Our families grow and change over our lifetimes. We transition from the family we were born into to the ones we create. We form different types of families by falling in love, by having babies, by adopting children, by divorcing, by being step-parents, by having (or being) God parents, or by treating extended family like our own. Our children grow up and leave, our parents may move in with us. As a result, the idea of the nuclear family is becoming more and more obsolete. I’ve always been fascinated by these myriad different configurations, and by how our families grow and change. I see myself as a shepherd—to assist people with these family transitions. I try to help people be mindful about the processes they are using, and to make these changes in a way that is creative and supportive and as smooth as possible. And it is an honor and a privilege to do so. Here are some examples of the work that I do:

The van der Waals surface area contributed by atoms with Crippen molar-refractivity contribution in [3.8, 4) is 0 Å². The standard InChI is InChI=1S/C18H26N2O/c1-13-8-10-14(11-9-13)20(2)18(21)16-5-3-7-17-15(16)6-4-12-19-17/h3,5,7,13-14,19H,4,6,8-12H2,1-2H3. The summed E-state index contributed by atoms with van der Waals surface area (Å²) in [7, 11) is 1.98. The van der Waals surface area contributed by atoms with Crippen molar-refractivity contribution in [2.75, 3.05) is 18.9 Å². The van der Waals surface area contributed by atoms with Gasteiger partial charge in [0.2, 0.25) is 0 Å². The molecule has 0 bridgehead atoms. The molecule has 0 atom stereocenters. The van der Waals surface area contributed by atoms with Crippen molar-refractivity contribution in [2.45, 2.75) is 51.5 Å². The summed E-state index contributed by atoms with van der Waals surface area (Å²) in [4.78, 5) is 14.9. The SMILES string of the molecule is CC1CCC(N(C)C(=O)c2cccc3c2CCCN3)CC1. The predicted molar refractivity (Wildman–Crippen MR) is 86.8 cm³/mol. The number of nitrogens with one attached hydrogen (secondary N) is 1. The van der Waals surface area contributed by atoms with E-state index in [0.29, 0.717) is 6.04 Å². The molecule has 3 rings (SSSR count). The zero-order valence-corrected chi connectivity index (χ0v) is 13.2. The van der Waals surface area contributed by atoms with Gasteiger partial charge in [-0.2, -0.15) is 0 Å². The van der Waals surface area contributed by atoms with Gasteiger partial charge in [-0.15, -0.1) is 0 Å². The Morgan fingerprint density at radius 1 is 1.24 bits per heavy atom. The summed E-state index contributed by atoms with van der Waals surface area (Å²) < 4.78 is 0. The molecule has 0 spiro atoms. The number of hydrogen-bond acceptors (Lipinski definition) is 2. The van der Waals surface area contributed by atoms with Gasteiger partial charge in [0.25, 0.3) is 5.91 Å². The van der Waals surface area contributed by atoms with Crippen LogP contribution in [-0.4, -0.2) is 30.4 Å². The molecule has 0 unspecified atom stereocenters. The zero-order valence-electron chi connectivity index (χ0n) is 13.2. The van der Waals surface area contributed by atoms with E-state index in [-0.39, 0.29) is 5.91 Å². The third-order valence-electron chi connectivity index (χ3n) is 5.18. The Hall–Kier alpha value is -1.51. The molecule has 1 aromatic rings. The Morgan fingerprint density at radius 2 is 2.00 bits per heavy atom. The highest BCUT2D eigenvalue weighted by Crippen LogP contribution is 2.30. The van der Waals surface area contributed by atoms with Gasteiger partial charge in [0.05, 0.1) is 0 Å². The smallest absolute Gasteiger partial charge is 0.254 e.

I have always been fascinated by families. They drive us crazy and they keep us sane. They are the rock upon which we stand, and can be the bane of our existence. We all know what it is like to be somebody’s child, and many of us know what it is like to be somebody’s parent or somebody’s sibling. But each of our experiences is so particular. So different. This article takes a closer look at 2 very basic questions – What is a family? What is a parent? These may seem like easy questions, but what seems obvious is often not. In the homes of people across the country, parent-child relationships arise from biology, adoption, and custom. I have worked with adoptive parents, single parents, step-parents, foster parents, same-sex parents and teens who become guardians for their younger siblings. I have worked with Fresh Air Fund families who end up adopting, and with parents whose rights have been terminated yet end up raising their children after all. I have been awed by people who will step up to the plate when their nieces and nephews and grandchildren need help. All of these children deserve the love and protection of the grown ups who care for them, and all of these different configurations create family relationships. Yet the law tends to lag behind the pace of real life — not all of these families are legally recognized as such. Parenthood is considered a fundamental Constitutional right — so this is an important legal question.